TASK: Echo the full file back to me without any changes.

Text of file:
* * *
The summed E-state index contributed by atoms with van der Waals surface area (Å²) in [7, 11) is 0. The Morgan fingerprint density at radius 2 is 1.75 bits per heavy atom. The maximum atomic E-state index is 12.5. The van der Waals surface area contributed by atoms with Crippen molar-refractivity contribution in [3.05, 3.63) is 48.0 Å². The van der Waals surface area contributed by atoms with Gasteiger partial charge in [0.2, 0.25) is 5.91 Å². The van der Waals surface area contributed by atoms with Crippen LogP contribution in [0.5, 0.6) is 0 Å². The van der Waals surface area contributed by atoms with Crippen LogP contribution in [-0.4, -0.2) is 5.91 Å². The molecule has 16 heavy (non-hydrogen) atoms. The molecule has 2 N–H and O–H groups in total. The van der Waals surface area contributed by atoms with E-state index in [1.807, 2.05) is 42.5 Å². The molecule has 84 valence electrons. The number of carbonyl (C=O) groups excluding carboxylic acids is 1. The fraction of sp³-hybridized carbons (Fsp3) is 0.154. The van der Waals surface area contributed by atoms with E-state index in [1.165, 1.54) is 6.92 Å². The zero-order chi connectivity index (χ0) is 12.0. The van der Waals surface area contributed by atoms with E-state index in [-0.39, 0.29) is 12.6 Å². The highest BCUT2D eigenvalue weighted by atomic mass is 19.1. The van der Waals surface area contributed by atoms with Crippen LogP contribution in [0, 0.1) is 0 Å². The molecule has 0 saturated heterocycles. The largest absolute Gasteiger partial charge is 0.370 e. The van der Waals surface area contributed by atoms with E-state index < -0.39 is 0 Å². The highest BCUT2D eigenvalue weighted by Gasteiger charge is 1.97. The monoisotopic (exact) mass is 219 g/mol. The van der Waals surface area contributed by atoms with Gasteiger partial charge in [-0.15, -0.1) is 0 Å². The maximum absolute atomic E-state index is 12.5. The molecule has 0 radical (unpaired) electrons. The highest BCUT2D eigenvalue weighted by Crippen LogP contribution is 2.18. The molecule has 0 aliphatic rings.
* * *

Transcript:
The summed E-state index contributed by atoms with van der Waals surface area (Å²) in [7, 11) is 0. The Morgan fingerprint density at radius 2 is 1.75 bits per heavy atom. The maximum atomic E-state index is 12.5. The van der Waals surface area contributed by atoms with Crippen molar-refractivity contribution in [3.05, 3.63) is 48.0 Å². The van der Waals surface area contributed by atoms with Gasteiger partial charge in [0.2, 0.25) is 5.91 Å². The van der Waals surface area contributed by atoms with Crippen LogP contribution in [0.5, 0.6) is 0 Å². The van der Waals surface area contributed by atoms with Crippen LogP contribution in [-0.4, -0.2) is 5.91 Å². The molecule has 16 heavy (non-hydrogen) atoms. The molecule has 2 N–H and O–H groups in total. The van der Waals surface area contributed by atoms with E-state index in [1.807, 2.05) is 42.5 Å². The molecule has 84 valence electrons. The number of carbonyl (C=O) groups excluding carboxylic acids is 1. The fraction of sp³-hybridized carbons (Fsp3) is 0.154. The van der Waals surface area contributed by atoms with E-state index in [1.165, 1.54) is 6.92 Å². The zero-order chi connectivity index (χ0) is 12.0. The van der Waals surface area contributed by atoms with E-state index in [-0.39, 0.29) is 12.6 Å². The highest BCUT2D eigenvalue weighted by atomic mass is 19.1. The van der Waals surface area contributed by atoms with Crippen LogP contribution in [0, 0.1) is 0 Å². The molecule has 0 saturated heterocycles. The largest absolute Gasteiger partial charge is 0.370 e. The van der Waals surface area contributed by atoms with E-state index < -0.39 is 0 Å². The highest BCUT2D eigenvalue weighted by Gasteiger charge is 1.97. The monoisotopic (exact) mass is 219 g/mol. The van der Waals surface area contributed by atoms with Gasteiger partial charge in [-0.15, -0.1) is 0 Å². The maximum absolute atomic E-state index is 12.5. The molecule has 0 radical (unpaired) electrons. The highest BCUT2D eigenvalue weighted by Crippen LogP contribution is 2.18. The molecule has 0 aliphatic rings.